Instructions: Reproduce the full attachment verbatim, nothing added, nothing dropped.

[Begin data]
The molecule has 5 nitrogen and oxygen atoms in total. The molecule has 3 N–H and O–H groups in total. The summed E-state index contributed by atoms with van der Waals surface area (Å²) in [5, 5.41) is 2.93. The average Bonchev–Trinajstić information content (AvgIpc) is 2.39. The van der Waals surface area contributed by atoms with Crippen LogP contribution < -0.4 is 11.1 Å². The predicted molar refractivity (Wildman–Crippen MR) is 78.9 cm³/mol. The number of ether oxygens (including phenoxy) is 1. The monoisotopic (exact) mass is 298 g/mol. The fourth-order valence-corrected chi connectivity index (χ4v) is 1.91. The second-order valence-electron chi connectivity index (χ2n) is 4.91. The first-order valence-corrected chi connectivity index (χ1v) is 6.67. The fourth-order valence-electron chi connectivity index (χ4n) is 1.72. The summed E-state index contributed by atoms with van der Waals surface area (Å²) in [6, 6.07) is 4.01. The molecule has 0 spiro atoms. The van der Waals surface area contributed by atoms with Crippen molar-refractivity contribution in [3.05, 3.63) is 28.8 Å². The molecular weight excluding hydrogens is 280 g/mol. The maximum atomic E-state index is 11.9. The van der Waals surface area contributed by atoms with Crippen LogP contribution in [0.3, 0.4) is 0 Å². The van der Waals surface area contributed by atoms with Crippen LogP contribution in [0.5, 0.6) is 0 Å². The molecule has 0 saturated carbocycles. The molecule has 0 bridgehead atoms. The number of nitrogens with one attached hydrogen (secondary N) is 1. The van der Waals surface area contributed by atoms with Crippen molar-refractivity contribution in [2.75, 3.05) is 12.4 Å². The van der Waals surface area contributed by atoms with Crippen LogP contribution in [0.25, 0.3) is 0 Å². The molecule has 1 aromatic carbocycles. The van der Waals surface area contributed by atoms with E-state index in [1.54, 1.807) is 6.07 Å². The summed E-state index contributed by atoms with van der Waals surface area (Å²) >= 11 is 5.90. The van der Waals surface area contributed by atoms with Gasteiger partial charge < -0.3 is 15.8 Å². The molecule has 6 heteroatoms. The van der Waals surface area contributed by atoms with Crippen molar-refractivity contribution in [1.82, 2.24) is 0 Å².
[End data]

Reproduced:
The molecule has 5 nitrogen and oxygen atoms in total. The molecule has 3 N–H and O–H groups in total. The summed E-state index contributed by atoms with van der Waals surface area (Å²) in [5, 5.41) is 2.93. The average Bonchev–Trinajstić information content (AvgIpc) is 2.39. The van der Waals surface area contributed by atoms with Crippen LogP contribution < -0.4 is 11.1 Å². The predicted molar refractivity (Wildman–Crippen MR) is 78.9 cm³/mol. The number of ether oxygens (including phenoxy) is 1. The monoisotopic (exact) mass is 298 g/mol. The fourth-order valence-corrected chi connectivity index (χ4v) is 1.91. The second-order valence-electron chi connectivity index (χ2n) is 4.91. The first-order valence-corrected chi connectivity index (χ1v) is 6.67. The fourth-order valence-electron chi connectivity index (χ4n) is 1.72. The summed E-state index contributed by atoms with van der Waals surface area (Å²) in [6, 6.07) is 4.01. The molecule has 0 spiro atoms. The van der Waals surface area contributed by atoms with Crippen molar-refractivity contribution in [3.05, 3.63) is 28.8 Å². The molecular weight excluding hydrogens is 280 g/mol. The maximum atomic E-state index is 11.9. The van der Waals surface area contributed by atoms with Crippen LogP contribution in [0.3, 0.4) is 0 Å². The van der Waals surface area contributed by atoms with Crippen LogP contribution in [0.5, 0.6) is 0 Å². The molecule has 0 saturated carbocycles. The molecule has 0 bridgehead atoms. The number of nitrogens with one attached hydrogen (secondary N) is 1. The van der Waals surface area contributed by atoms with Crippen molar-refractivity contribution in [2.75, 3.05) is 12.4 Å². The van der Waals surface area contributed by atoms with Crippen LogP contribution in [0.25, 0.3) is 0 Å². The molecule has 1 aromatic carbocycles. The van der Waals surface area contributed by atoms with E-state index in [1.54, 1.807) is 6.07 Å². The summed E-state index contributed by atoms with van der Waals surface area (Å²) >= 11 is 5.90. The van der Waals surface area contributed by atoms with Gasteiger partial charge < -0.3 is 15.8 Å². The molecule has 6 heteroatoms. The van der Waals surface area contributed by atoms with Crippen molar-refractivity contribution in [1.82, 2.24) is 0 Å².